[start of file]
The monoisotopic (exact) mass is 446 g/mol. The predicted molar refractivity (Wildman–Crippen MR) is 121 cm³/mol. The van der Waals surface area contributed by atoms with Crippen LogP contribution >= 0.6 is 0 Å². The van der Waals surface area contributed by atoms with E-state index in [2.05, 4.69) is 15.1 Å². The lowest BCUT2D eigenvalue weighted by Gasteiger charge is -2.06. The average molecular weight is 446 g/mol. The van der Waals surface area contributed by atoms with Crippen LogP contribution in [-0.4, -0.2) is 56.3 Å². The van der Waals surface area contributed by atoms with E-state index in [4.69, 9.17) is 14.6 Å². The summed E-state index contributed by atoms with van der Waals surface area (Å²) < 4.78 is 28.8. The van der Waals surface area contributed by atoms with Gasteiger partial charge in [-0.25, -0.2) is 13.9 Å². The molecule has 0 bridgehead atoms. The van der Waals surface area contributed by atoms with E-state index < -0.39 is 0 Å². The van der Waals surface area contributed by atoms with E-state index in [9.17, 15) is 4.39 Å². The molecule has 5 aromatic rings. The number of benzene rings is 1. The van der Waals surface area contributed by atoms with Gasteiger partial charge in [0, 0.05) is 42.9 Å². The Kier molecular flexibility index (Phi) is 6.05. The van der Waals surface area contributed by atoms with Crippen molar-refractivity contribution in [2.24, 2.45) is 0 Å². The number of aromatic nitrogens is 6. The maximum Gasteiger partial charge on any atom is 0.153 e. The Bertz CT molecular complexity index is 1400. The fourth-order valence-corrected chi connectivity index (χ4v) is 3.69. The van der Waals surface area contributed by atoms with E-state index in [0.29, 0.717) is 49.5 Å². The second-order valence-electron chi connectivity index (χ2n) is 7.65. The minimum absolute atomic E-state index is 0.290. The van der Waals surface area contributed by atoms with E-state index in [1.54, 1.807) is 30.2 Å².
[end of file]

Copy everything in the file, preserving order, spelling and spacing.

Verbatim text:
The monoisotopic (exact) mass is 446 g/mol. The predicted molar refractivity (Wildman–Crippen MR) is 121 cm³/mol. The van der Waals surface area contributed by atoms with Crippen LogP contribution >= 0.6 is 0 Å². The van der Waals surface area contributed by atoms with E-state index in [2.05, 4.69) is 15.1 Å². The lowest BCUT2D eigenvalue weighted by Gasteiger charge is -2.06. The average molecular weight is 446 g/mol. The van der Waals surface area contributed by atoms with Crippen LogP contribution in [-0.4, -0.2) is 56.3 Å². The van der Waals surface area contributed by atoms with E-state index in [4.69, 9.17) is 14.6 Å². The summed E-state index contributed by atoms with van der Waals surface area (Å²) < 4.78 is 28.8. The van der Waals surface area contributed by atoms with Gasteiger partial charge in [-0.25, -0.2) is 13.9 Å². The molecule has 0 bridgehead atoms. The van der Waals surface area contributed by atoms with E-state index < -0.39 is 0 Å². The van der Waals surface area contributed by atoms with E-state index in [9.17, 15) is 4.39 Å². The molecule has 5 aromatic rings. The number of benzene rings is 1. The van der Waals surface area contributed by atoms with Gasteiger partial charge in [0, 0.05) is 42.9 Å². The Kier molecular flexibility index (Phi) is 6.05. The van der Waals surface area contributed by atoms with Crippen molar-refractivity contribution in [2.24, 2.45) is 0 Å². The number of aromatic nitrogens is 6. The maximum Gasteiger partial charge on any atom is 0.153 e. The Bertz CT molecular complexity index is 1400. The fourth-order valence-corrected chi connectivity index (χ4v) is 3.69. The van der Waals surface area contributed by atoms with E-state index in [0.29, 0.717) is 49.5 Å². The second-order valence-electron chi connectivity index (χ2n) is 7.65. The minimum absolute atomic E-state index is 0.290. The van der Waals surface area contributed by atoms with E-state index in [1.54, 1.807) is 30.2 Å².